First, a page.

UNC celebrated its 228th birthday on Tuesday. This year’s University Day took a more somber tone following multiple tragic events over the weekend.

University leaders at the event tried to balance tragedy and celebration with a message of hope and resilience.

UNC students left flowers and wrote chalk messages of love and support in the campus pit on Tuesday as they grieved following the death of a student over the weekend. Classes were canceled as part of a Wellness Day to address what Chancellor Kevin Guskiewicz called a mental health crisis.

Meanwhile, in Memorial Hall, the campus community celebrated the 228th anniversary of the founding of the university. Guskiewicz acknowledged the grief which made the normally cheerful celebration quite different this year.

“Amid pain, suffering and despair, where do we find the strength to move forward?” Guskiewicz said. “How do we build resilience? I don’t have the answers, but the word that comes to mind for me is hope”

Guskiewicz said hope and resilience bind people together, which is what we need right now.

University Day is typically a celebration of the founding of the nation’s oldest public university. It commemorates what UNC Student Body President Lamar Richards said he believes is a stained history. He said this year, the commemoration was especially difficult.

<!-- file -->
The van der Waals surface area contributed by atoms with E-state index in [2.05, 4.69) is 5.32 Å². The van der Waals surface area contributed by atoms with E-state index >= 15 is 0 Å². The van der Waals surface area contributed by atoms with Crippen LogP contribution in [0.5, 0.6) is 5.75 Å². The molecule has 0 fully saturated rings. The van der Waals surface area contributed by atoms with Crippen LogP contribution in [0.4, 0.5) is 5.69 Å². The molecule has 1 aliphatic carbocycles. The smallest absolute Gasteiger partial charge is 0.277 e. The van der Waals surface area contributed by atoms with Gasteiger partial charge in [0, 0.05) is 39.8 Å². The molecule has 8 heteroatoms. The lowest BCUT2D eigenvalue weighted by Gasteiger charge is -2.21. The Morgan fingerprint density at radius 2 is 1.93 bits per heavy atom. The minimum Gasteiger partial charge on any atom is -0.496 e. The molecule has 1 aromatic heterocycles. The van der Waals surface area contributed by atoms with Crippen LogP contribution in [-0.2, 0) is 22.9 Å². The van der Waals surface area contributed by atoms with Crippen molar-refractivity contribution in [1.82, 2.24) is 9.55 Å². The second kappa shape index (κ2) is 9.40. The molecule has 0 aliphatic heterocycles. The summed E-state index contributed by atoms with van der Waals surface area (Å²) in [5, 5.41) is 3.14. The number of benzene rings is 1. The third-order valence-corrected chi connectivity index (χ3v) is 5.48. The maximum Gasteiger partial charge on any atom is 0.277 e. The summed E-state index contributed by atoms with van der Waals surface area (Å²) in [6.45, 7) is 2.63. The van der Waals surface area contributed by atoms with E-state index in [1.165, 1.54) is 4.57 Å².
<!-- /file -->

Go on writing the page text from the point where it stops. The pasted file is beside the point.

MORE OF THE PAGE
“On this day of supposed celebration, Carolina is grieving, our community is aching. Today, university day is a sad day,” Richards said. “It cements the necessity of the fundamental and institutional change necessary to protect the sanctity, the peace and the wellness of us all.”

Richards said the loss of life of just one fellow student is devastating, which is why taking time for wellness and showing empathy for one another is critical.

Richards said he is always hesitant to celebrate the university’s past because of its historical oppression of marginalized people. He said he is grateful the university is not the same place it was 228 years ago.

“The truth is I take classes, attend events and represent a student body inside buildings and within an institution that was built not for people that look like me, but by people that look like me,” Richards said.

The ceremony went on to honor distinguished faculty and alumni for their contributions to the university. UNC System President Peter Hans said he is proud of the university for all it has accomplished through these challenges.

“One of the most impressive things about this university is its ability to both preserve and push forward,” Hans said. “To be conservative in the way it protects wisdom and tradition and progressive in the way it seeks new knowledge and welcomes new voices.”

Hans said over the past two centuries, that the tension within the university has made this community the thriving place it is today.

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